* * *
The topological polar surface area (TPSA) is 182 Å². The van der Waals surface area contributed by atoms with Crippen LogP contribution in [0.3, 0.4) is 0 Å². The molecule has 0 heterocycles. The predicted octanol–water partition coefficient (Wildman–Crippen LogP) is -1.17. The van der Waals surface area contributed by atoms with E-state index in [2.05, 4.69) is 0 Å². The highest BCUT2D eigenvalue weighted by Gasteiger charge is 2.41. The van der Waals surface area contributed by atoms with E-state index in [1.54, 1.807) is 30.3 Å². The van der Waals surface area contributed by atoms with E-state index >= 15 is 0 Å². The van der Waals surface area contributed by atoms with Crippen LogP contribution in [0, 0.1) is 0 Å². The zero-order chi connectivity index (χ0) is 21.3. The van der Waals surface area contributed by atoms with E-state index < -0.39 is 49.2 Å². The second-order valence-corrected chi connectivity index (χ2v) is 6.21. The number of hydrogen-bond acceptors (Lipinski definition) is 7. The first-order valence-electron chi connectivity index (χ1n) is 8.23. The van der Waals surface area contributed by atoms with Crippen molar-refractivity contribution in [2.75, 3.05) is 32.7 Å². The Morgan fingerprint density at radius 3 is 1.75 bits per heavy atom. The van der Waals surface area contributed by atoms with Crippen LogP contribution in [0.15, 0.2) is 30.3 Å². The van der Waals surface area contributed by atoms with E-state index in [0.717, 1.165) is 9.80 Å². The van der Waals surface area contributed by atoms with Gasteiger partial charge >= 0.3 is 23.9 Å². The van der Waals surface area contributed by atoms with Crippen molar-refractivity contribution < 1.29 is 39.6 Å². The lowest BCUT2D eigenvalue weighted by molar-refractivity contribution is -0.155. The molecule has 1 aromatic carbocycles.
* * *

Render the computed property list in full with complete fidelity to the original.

The topological polar surface area (TPSA) is 182 Å². The van der Waals surface area contributed by atoms with Crippen LogP contribution in [0.3, 0.4) is 0 Å². The molecule has 0 heterocycles. The predicted octanol–water partition coefficient (Wildman–Crippen LogP) is -1.17. The van der Waals surface area contributed by atoms with E-state index in [2.05, 4.69) is 0 Å². The highest BCUT2D eigenvalue weighted by Gasteiger charge is 2.41. The van der Waals surface area contributed by atoms with E-state index in [1.54, 1.807) is 30.3 Å². The van der Waals surface area contributed by atoms with E-state index >= 15 is 0 Å². The van der Waals surface area contributed by atoms with Crippen LogP contribution in [0, 0.1) is 0 Å². The zero-order chi connectivity index (χ0) is 21.3. The van der Waals surface area contributed by atoms with E-state index < -0.39 is 49.2 Å². The second-order valence-corrected chi connectivity index (χ2v) is 6.21. The number of hydrogen-bond acceptors (Lipinski definition) is 7. The first-order valence-electron chi connectivity index (χ1n) is 8.23. The van der Waals surface area contributed by atoms with Crippen molar-refractivity contribution in [2.75, 3.05) is 32.7 Å². The Morgan fingerprint density at radius 3 is 1.75 bits per heavy atom. The van der Waals surface area contributed by atoms with Crippen LogP contribution in [0.15, 0.2) is 30.3 Å². The van der Waals surface area contributed by atoms with E-state index in [0.717, 1.165) is 9.80 Å². The van der Waals surface area contributed by atoms with Gasteiger partial charge >= 0.3 is 23.9 Å². The van der Waals surface area contributed by atoms with Crippen molar-refractivity contribution < 1.29 is 39.6 Å². The lowest BCUT2D eigenvalue weighted by molar-refractivity contribution is -0.155. The molecule has 1 aromatic carbocycles.